When I was little, I used to say I wanted to be a doctor. That changed to a vet, lawyer, and
horseback rider, not necessarily in that order. Around my junior year of high school, I started to
think that I might want to major in theatre in college. I kept that sentiment through senior year,
graduation, and halfway through freshman year at Penn. But, as I sat in my Intro to Linguistics
course—which I found by literally opening up the course code page on PenninTouch and
clicking on “Linguistics”—, pondering the subject, I realized something: I really liked it. Like,
really really liked it. Maybe I could major in it?
That’s why I came into Penn undeclared. I thought: “Yeah, I’d like to study theatre. But I know
myself. What if I change my mind?” That was a very large possibility, as I had changed my mind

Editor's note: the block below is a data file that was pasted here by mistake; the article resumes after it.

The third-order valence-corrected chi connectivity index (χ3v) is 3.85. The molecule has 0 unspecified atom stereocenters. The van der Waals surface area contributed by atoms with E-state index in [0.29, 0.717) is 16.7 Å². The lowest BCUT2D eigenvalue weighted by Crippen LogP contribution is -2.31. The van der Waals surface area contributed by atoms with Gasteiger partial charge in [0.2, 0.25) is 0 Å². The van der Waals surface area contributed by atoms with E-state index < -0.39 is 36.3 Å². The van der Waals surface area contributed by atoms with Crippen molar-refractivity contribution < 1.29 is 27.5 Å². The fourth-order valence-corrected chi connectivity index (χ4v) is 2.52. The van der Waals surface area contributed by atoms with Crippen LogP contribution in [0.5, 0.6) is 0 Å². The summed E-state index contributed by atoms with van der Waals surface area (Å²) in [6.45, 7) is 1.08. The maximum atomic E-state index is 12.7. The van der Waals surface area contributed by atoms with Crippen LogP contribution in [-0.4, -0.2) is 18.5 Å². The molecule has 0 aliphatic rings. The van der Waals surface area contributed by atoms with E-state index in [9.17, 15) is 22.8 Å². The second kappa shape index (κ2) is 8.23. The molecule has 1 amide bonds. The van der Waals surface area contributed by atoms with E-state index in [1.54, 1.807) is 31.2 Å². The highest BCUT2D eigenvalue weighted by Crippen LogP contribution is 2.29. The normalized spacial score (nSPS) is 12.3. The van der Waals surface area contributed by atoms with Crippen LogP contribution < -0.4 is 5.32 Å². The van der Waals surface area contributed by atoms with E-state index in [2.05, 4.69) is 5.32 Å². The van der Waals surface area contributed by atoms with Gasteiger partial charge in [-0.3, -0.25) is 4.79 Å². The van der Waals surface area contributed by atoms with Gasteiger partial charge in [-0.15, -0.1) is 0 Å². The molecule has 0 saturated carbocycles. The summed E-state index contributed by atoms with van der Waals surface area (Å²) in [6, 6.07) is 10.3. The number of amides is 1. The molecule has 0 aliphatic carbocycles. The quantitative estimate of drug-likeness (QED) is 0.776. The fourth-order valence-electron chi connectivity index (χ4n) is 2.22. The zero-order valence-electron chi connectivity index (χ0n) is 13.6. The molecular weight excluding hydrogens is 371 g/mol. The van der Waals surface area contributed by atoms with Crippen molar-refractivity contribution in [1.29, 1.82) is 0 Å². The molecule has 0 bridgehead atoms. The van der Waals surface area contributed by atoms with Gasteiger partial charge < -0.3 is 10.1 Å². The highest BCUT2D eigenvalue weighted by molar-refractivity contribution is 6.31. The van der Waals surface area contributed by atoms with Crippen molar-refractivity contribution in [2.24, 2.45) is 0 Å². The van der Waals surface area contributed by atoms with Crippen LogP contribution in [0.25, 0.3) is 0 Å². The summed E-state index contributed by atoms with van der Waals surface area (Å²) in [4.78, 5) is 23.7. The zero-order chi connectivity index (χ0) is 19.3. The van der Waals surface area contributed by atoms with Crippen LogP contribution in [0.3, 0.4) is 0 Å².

so many times before. While I had an idea of what I’d want to study, I knew that I’d want to
leave my options. And I’m so glad that I did.
It’s okay to be undecided. Not knowing exactly what you want to study doesn’t mean you’re lost; it means you’re keeping your options open and not closing any doors yet. I was still changing my mind, up until the end of my first semester of sophomore year. That’s part of why I chose Penn—it had a good theatre department, and it also has so many other great resources and departments in case I changed my mind.
I’m still studying theatre, but as a minor. I get the opportunity to take advantage of two great
departments at Penn—not to mention the other courses, sectors, and foundational approaches I get to experience.
If you’re in the same boat I was, don’t worry too much. The best thing that could’ve happened to me was coming in undecided.
-Duval C, C'20